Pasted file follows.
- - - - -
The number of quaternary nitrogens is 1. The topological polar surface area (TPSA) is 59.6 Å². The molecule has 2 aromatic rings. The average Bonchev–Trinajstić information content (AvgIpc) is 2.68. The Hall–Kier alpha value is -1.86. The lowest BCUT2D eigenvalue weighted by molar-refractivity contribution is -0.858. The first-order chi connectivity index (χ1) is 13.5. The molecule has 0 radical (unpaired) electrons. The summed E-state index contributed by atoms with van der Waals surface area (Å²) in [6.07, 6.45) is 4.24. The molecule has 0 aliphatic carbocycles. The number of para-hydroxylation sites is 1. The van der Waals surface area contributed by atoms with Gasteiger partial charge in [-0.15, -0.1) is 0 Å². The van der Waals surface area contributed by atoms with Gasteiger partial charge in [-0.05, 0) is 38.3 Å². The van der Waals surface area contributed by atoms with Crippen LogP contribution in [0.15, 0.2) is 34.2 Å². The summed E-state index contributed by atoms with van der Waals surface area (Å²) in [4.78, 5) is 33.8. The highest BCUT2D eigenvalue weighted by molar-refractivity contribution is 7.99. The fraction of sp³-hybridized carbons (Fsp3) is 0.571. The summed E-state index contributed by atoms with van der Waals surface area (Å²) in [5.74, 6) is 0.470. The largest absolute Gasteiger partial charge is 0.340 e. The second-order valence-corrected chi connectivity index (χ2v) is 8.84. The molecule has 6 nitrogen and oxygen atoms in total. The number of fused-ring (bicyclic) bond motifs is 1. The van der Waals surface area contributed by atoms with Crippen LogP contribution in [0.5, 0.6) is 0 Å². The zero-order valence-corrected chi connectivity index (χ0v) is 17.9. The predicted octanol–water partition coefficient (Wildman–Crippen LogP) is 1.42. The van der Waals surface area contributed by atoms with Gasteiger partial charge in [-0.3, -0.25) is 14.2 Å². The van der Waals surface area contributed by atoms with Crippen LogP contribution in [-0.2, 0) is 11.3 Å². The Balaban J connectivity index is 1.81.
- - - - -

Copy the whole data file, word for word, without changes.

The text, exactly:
The number of quaternary nitrogens is 1. The topological polar surface area (TPSA) is 59.6 Å². The molecule has 2 aromatic rings. The average Bonchev–Trinajstić information content (AvgIpc) is 2.68. The Hall–Kier alpha value is -1.86. The lowest BCUT2D eigenvalue weighted by molar-refractivity contribution is -0.858. The first-order chi connectivity index (χ1) is 13.5. The molecule has 0 radical (unpaired) electrons. The summed E-state index contributed by atoms with van der Waals surface area (Å²) in [6.07, 6.45) is 4.24. The molecule has 0 aliphatic carbocycles. The number of para-hydroxylation sites is 1. The van der Waals surface area contributed by atoms with Gasteiger partial charge in [-0.15, -0.1) is 0 Å². The van der Waals surface area contributed by atoms with Gasteiger partial charge in [-0.05, 0) is 38.3 Å². The van der Waals surface area contributed by atoms with Crippen LogP contribution in [0.15, 0.2) is 34.2 Å². The summed E-state index contributed by atoms with van der Waals surface area (Å²) in [4.78, 5) is 33.8. The highest BCUT2D eigenvalue weighted by molar-refractivity contribution is 7.99. The fraction of sp³-hybridized carbons (Fsp3) is 0.571. The summed E-state index contributed by atoms with van der Waals surface area (Å²) in [5.74, 6) is 0.470. The largest absolute Gasteiger partial charge is 0.340 e. The second-order valence-corrected chi connectivity index (χ2v) is 8.84. The molecule has 6 nitrogen and oxygen atoms in total. The number of fused-ring (bicyclic) bond motifs is 1. The van der Waals surface area contributed by atoms with Crippen LogP contribution in [0.5, 0.6) is 0 Å². The zero-order valence-corrected chi connectivity index (χ0v) is 17.9. The predicted octanol–water partition coefficient (Wildman–Crippen LogP) is 1.42. The van der Waals surface area contributed by atoms with Gasteiger partial charge in [-0.3, -0.25) is 14.2 Å². The van der Waals surface area contributed by atoms with Crippen LogP contribution in [-0.2, 0) is 11.3 Å². The Balaban J connectivity index is 1.81.